- Age – All of our basic coin designs are at least 50 years old: penny (1909), nickel (1939), dime (1946), quarter (1931), half dollar (1964). Same goes for the dollar bill (1923). Our other bills look much better with their recent updates, but their basic designs are just as old.
- Busyness – By law, each coin must include “liberty,” “in God we trust,” “e pluribus unum,” and “United States of America.” In addition, the value is typically spelled out – “one cent,” “five cents,” “one dime,” “quarter dollar,” “half dollar.” All added up, each coin has at least 14 words on it. C’mon folks! It’s a coin, not a novel. Bills add some more verbiage – “Federal reserve note,” “this note is legal tender for all debts public and private,” and much, much more.
- Abstractness – Though I do salute the recent commemorative nickels and quarters, most of our coins have some very basic adornment on them – essentially, presidents and symbols. Of the latter, we’ve got two buildings, two eagles, and the motley collection of crap on the back of the dime (oak branch, olive branch, torch). Bills aren’t much better – an eagle, four buildings, and that weirdo Masonic thingee with the big eyeball on the back of the one-dollar bill.
- Repetition – I’ve already mentioned how we’ve repeated the eagle no less than three times. We’ve also done something similar with Washington and Lincoln, who are both shown twice.
- Color – Though it’s hard to get very colorful with coins, our bills are unrelievedly green. Green, green, green.
Face it, our currency is just damn ugly.
Don’t believe me? Next time you’re outside the US, take a look at the stuff that’s in your pockets. It’s attractive! It’s modern looking! It’s colorful. It’s simple! It’s elegant!
Dutch 50 Guilder Note
A Modest Proposal
So, how can we improve this dire situation? Well, if I was dictator of the United States, I would propose something along the lines of the following …
First, we need to simplify, to clean things up. All that’s really needed on a coin is the name of the country, a date, and a value. Note that none of this needs to be spelled out. So, a quarter, for example, could simply include “USA,” “2014,” and “25¢.” I’m sure bills could be boiled down to include just a few more essentials as well.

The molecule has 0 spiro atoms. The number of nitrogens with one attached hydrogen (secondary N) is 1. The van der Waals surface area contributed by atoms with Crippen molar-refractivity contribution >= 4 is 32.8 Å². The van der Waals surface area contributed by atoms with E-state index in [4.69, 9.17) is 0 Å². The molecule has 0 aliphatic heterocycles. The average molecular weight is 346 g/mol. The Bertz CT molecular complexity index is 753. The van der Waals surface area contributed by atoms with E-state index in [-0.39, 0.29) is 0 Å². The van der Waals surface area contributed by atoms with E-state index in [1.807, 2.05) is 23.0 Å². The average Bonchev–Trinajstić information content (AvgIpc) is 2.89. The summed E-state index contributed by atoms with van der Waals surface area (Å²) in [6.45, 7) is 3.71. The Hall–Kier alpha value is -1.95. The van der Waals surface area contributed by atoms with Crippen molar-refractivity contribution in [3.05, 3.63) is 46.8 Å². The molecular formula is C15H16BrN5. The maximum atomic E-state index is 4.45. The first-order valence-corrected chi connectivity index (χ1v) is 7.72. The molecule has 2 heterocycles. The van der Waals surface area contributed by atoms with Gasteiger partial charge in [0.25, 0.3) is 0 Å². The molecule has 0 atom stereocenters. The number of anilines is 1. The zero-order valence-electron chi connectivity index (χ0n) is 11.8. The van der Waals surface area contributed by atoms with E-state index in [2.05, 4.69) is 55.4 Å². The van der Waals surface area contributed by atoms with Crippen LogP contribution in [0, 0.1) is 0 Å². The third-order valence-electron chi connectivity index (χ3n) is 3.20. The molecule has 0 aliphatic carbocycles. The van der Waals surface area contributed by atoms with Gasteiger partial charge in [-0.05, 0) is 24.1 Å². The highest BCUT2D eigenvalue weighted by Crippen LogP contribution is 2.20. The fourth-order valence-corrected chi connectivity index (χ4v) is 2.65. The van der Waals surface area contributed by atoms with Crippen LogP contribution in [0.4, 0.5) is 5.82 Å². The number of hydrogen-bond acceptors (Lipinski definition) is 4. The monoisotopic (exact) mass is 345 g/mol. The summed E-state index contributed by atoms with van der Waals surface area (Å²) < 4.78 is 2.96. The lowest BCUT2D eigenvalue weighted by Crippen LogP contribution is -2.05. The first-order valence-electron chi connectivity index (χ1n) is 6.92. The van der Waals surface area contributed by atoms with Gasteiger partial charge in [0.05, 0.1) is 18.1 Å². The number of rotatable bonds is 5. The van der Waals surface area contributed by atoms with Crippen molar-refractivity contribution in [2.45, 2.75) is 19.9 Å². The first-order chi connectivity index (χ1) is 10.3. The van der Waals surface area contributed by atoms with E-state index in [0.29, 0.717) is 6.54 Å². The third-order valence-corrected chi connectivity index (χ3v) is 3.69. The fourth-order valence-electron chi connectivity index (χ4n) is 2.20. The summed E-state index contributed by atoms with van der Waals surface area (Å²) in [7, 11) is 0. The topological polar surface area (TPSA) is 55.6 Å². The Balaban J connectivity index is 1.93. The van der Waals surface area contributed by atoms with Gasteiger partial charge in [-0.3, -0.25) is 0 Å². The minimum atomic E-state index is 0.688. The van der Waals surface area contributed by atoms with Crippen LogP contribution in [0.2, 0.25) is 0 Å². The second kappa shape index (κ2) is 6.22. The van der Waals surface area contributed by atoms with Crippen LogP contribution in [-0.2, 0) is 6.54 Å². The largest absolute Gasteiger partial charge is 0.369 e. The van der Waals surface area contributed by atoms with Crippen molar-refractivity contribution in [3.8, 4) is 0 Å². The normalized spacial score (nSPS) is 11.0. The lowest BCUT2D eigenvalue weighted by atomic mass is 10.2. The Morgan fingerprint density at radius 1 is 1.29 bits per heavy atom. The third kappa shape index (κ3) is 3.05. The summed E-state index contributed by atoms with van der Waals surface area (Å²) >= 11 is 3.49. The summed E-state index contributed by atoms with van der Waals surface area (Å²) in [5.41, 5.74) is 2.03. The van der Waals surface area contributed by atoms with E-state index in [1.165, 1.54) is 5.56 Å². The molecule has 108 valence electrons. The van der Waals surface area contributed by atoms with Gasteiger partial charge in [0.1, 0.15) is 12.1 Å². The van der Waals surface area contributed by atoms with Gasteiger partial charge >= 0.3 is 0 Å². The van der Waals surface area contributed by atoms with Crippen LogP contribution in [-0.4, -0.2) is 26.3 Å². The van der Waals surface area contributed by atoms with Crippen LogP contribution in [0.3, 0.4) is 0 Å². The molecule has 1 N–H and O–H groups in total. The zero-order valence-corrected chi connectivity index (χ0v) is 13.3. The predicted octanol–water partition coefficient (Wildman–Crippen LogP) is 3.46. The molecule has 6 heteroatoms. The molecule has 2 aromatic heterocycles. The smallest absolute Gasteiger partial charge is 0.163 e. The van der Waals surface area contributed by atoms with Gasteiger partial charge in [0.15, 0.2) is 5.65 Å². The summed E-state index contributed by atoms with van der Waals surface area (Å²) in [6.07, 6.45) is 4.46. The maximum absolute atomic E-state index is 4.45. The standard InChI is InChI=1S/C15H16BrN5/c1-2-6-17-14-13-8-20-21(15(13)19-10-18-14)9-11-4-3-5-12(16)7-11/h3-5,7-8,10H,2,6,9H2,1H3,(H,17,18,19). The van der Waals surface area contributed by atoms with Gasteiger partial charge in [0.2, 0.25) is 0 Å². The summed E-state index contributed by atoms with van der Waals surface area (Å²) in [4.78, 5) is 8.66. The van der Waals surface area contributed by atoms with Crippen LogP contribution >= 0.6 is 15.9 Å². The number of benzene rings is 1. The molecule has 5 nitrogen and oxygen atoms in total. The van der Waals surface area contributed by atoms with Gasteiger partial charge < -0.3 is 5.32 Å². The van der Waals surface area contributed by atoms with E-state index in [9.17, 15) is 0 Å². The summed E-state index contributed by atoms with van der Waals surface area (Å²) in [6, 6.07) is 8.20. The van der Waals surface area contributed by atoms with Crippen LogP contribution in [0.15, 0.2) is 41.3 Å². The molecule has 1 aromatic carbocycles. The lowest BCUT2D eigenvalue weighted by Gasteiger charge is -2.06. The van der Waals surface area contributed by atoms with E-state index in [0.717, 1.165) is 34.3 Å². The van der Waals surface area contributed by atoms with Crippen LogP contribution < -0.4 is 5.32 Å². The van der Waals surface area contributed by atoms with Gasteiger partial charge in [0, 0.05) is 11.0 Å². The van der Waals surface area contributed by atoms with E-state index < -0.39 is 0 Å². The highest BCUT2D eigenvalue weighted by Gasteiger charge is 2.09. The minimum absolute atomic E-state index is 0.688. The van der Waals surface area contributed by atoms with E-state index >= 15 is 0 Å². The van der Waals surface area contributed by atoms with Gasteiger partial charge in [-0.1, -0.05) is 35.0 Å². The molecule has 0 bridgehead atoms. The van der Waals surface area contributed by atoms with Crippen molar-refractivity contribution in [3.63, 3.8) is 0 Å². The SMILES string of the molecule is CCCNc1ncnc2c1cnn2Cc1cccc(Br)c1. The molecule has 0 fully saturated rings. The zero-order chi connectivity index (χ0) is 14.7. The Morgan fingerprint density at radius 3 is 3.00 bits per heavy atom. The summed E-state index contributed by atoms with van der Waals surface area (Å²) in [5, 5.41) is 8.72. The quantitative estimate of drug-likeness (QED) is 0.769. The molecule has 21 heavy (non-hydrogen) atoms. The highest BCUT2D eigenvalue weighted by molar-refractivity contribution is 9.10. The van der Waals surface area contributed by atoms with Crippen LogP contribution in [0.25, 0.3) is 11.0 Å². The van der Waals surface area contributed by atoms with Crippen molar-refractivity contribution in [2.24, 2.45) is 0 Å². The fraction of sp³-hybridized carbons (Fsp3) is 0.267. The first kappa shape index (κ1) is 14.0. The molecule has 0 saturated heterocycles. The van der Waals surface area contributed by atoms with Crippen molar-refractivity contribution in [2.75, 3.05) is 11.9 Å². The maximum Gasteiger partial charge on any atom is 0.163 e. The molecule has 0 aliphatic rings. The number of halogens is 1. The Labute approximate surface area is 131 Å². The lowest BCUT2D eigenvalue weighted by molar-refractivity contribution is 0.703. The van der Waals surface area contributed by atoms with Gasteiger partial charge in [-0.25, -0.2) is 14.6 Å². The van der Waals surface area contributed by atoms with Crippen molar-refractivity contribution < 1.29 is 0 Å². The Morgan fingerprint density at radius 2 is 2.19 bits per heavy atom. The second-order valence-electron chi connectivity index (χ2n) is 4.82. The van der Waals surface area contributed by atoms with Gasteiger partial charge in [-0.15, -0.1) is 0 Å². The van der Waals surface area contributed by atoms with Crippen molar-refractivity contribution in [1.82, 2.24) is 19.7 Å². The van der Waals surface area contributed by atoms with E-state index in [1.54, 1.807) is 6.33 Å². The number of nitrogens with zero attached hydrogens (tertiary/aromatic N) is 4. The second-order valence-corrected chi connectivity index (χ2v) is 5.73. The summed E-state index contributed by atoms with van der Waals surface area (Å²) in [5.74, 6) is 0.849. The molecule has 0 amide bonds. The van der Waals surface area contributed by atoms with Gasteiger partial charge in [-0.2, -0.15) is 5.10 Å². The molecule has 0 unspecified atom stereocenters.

Second, we need to add some slightly more interesting images. On the people side, surely there are other famous Americans who did something other than be president? Surely, there must have been some American who has accomplished something in the arts, or science, business, the military …? Heck, some of them might even reflect some of the diversity that our country is so famous for – women, immigrants, Native Americans, African Americans …
On the non-people side, I’m thinking there might also be some other sites out there than those situated in one square mile in Washington, DC. Yellowstone? The Grand Canyon? The Golden Gate Bridge? Maybe we could even add some events to these as well. The lunar landing, anyone? Raising the flag at Iwo Jima? The signing of the Declaration?
Looking at people first, let me propose the following:
|Exploration||Lewis & Clark|
And these could be in addition to our two greatest presidents, Lincoln and Washington.
As to what we could put on the back, let me propose the following sites, symbols, and events (listed in order of importance – and possible visual impact):
- Statue of Liberty
- Liberty Bell
- Iwo Jima
- Lunar landing
- First flight (Wright brothers)
- Mt. Rushmore
- White House
- Signing of the Declaration
- Golden Gate Bridge
- Grand Canyon
- Empire State Building / Manhattan skyline
- St. Louis Arch
Put them all together, and you might get something like the following:
|5 cents||Jefferson||Statue of Liberty|
|10 cents||MLK||Liberty Bell|
|50 cents||Frank Lloyd Wright||Capitol|
|$1 (coin)||Lewis & Clark||Golden Gate Bridge|
|$1 (bill)||Edison||First Flight||Green|
|$10||Twain||Signing of the Declaration||Grey|
By the way, I also like how these selections cover the different regions of the country as well:
- North East – Edison, Einstein, Statue of Liberty, Manhattan skyline
- Mid-Atlantic – Jefferson, Washington, Carnegie, Liberty Bell, Signing of the Declaration
- South – MLK, Twain, first flight
- Midwest – Lincoln, Wright
- West – Lewis & Clark, O’Keefe, Grand Canyon
- West Coast – Golden Gate Bridge
- Outer space (?!?!) – lunar landing
So, c’mon Jacob Lew (current, and 76th, Secretary of the Treasury)! Let’s get on the ball!